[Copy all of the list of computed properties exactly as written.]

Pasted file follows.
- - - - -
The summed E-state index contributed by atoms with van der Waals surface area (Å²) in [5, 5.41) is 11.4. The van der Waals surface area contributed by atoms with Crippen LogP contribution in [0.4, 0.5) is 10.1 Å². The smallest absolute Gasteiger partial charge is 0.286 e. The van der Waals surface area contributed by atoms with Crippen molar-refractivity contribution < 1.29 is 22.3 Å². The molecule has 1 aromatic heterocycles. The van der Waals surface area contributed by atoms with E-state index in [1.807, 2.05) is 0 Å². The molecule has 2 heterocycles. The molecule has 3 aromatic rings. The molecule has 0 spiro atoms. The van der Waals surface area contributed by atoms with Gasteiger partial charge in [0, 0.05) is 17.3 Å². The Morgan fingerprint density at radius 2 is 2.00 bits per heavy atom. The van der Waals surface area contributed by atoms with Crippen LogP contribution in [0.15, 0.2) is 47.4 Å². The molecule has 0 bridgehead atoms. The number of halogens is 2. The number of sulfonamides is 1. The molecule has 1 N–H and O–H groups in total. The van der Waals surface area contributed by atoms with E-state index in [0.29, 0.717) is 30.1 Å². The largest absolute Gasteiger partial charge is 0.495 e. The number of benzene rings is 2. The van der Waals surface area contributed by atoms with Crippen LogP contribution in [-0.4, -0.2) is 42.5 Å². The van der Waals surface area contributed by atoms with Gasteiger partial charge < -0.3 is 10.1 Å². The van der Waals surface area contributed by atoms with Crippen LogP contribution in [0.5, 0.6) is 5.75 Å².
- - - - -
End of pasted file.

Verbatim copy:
The summed E-state index contributed by atoms with van der Waals surface area (Å²) in [5, 5.41) is 11.4. The van der Waals surface area contributed by atoms with Crippen LogP contribution in [0.4, 0.5) is 10.1 Å². The smallest absolute Gasteiger partial charge is 0.286 e. The van der Waals surface area contributed by atoms with Crippen molar-refractivity contribution < 1.29 is 22.3 Å². The molecule has 1 aromatic heterocycles. The van der Waals surface area contributed by atoms with E-state index in [1.807, 2.05) is 0 Å². The molecule has 2 heterocycles. The molecule has 3 aromatic rings. The molecule has 0 spiro atoms. The van der Waals surface area contributed by atoms with Gasteiger partial charge in [0, 0.05) is 17.3 Å². The Morgan fingerprint density at radius 2 is 2.00 bits per heavy atom. The van der Waals surface area contributed by atoms with Crippen LogP contribution in [0.15, 0.2) is 47.4 Å². The molecule has 0 bridgehead atoms. The number of halogens is 2. The number of sulfonamides is 1. The molecule has 1 N–H and O–H groups in total. The van der Waals surface area contributed by atoms with E-state index in [0.29, 0.717) is 30.1 Å². The largest absolute Gasteiger partial charge is 0.495 e. The number of benzene rings is 2. The van der Waals surface area contributed by atoms with Crippen LogP contribution in [-0.4, -0.2) is 42.5 Å². The van der Waals surface area contributed by atoms with Gasteiger partial charge < -0.3 is 10.1 Å². The van der Waals surface area contributed by atoms with Crippen LogP contribution in [0.5, 0.6) is 5.75 Å².